A glass vase filled with irises, sitting on the sidewalk with a handwritten sign: “Free Flowers & Vase.” [photo]
609 E. William. A final message from White Market: “Stick a fork in it, we’re done. :-(” with sketch of steak and fork. [photo]
Ann Arbor city council meeting (Aug. 20, 2012): City council actions finalized the set of ballot questions for Ann Arbor voters on Nov. 6: A public art millage will join the Ann Arbor District Library’s bond proposal and the city of Ann Arbor’s parks maintenance and capital improvements millage on the ballot.
The public art millage would be levied at a rate of 0.1 mill, which would raise around $450,000 from Ann Arbor taxpayers annually. Passage of the public art millage would, according to the corresponding charter amendment, suspend the city’s public art funding mechanism embedded in the Percent for Art ordinance – but only for the duration of the four-year millage.
A selling point of the millage, compared to the current Percent for Art program, is that millage money could be used more flexibly than money set aside under the Percent for Art program. The Percent for Art ordinance requires that 1% of all city capital projects be set aside for art. But this funding mechanism carries with it a legal requirement that art paid for through the program be in some sense “monumental” art that is permanent. Performance art or temporary installations would not qualify under the current program.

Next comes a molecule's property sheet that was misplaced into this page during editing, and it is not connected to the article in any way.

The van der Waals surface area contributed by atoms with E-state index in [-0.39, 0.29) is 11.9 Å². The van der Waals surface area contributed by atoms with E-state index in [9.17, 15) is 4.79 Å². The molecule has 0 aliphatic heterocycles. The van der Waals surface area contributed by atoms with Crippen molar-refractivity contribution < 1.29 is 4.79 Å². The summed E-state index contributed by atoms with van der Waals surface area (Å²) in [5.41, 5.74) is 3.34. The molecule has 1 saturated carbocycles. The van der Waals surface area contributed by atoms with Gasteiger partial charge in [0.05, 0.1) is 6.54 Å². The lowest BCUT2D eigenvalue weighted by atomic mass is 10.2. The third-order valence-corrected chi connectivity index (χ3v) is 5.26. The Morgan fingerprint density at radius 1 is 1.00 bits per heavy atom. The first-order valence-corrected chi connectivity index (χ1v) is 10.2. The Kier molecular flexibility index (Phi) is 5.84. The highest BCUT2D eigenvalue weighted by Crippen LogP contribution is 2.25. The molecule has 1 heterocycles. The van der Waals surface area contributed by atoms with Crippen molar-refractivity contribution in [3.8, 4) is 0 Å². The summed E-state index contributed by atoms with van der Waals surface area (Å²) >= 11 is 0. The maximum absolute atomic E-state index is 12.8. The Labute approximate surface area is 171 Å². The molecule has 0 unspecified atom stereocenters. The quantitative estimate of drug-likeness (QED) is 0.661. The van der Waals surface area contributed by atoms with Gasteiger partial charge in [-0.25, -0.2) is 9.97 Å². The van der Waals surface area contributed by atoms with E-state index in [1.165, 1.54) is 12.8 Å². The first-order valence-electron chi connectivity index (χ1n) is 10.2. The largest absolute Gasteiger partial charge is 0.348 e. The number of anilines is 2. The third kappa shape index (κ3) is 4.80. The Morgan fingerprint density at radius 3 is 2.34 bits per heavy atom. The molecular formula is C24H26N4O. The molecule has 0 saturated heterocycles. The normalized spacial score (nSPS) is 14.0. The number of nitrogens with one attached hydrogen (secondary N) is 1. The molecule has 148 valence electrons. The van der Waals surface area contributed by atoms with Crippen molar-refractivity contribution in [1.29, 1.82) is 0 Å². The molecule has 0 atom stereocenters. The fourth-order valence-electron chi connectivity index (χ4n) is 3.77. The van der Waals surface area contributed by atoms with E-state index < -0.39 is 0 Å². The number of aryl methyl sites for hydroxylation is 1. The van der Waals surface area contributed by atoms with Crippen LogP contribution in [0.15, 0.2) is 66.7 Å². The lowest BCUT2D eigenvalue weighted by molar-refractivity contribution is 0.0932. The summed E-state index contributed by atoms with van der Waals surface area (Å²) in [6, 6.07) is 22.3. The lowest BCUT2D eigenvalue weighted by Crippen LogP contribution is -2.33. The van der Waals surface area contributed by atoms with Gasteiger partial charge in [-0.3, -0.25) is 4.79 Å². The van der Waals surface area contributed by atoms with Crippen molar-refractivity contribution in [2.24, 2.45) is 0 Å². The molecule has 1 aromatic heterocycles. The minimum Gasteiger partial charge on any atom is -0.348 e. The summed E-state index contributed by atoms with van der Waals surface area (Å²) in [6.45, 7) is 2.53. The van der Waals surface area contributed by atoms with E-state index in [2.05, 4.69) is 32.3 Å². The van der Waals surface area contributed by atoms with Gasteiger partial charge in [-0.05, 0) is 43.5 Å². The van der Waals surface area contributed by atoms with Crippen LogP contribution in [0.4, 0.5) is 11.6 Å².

Even though a millage offers more flexibility, leaders in the arts community are concerned about a possible perception that it would be completely flexible – which led the council to change the ballot language and charter amendment from “public art” to “art in public places.”
A proposal from Jane Lumm (Ward 2) to begin the process of revising the Percent for Art ordinance in advance of the millage vote got little traction from the council. Lumm indicated that she wanted to offer voters a clear choice – that unless the millage were approved, public funding for art would disappear. But her resolution was voted down, with additional support only from Stephen Kunselman (Ward 3) and Mike Anglin (Ward 5).
The majority of councilmembers felt that such a move was “premature.” Mayor John Hieftje indicated that he was open to a scenario in which the millage passed, the tax was levied for four years (which would generate roughly $1.8 million in money that could be spent flexibly), but then was not offered to voters for renewal after four years, which would mean an automatic reversion to the current Percent for Art program.